What is the Story of the Bristol Bus Boycott, 1963?
West Indians & the Black Englishman
A resistance gathers
In May 1963 a group of young West Indians, Roy Hackett, Guy Bailey, Prince Brown and Owen Henry, led by British born Paul Stephenson organised a boycott against the Bristol Omnibus Company for refusing to employ Black and Asian bus crews.
Protests are organised
As well as organising protest days when the public were persuaded not to take the bus, they also held meetings and marched through the city. .
Powering the Media
Paul Stephenson understood the power of the media and the story was reported both locally and nationally.
Upping the Ante
Friends in high places
The protest gathered momentum. The Transport and General Workers Union (TGW) did not support the camapign and the Bishop of Bristol came out against it but the cricketer and Trinidadian Ambassador Sir Learie Constantine got involved with the campaign and lost his job because of it.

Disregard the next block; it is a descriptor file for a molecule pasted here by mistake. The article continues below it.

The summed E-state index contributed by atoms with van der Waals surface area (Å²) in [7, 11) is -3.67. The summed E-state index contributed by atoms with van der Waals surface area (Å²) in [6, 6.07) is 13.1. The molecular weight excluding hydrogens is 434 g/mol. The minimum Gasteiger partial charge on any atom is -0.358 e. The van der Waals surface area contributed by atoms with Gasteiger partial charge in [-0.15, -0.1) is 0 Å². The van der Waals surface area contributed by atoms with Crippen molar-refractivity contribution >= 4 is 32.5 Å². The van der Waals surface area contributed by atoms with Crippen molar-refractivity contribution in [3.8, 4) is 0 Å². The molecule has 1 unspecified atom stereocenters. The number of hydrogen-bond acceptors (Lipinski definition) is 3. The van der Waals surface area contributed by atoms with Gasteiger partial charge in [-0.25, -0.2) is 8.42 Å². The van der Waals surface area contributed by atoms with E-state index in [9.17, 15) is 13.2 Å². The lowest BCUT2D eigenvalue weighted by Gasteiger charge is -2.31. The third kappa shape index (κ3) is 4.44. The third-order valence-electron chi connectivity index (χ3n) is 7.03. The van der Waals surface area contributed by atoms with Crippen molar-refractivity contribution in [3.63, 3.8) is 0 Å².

Just not cricket
It was a crucial time for the Black community in Bristol, as the protest went on in the city streets the West Indian Cricket team were winning against England at the cricket ground.
Raghbir become first black conductor
On the 27th August the Bus Company held a general meeting and the ban on Black and Asian bus crews was repealed. Raghbir Singh was the first Coloured bus conductor.
Race Relations Act
Racial Discrimination outlawed in UK
The victory of this small group was an important element in Race Relations Act which was instigated only two years later in 1965 and made it illegal to discriminate against Coloured people in public places.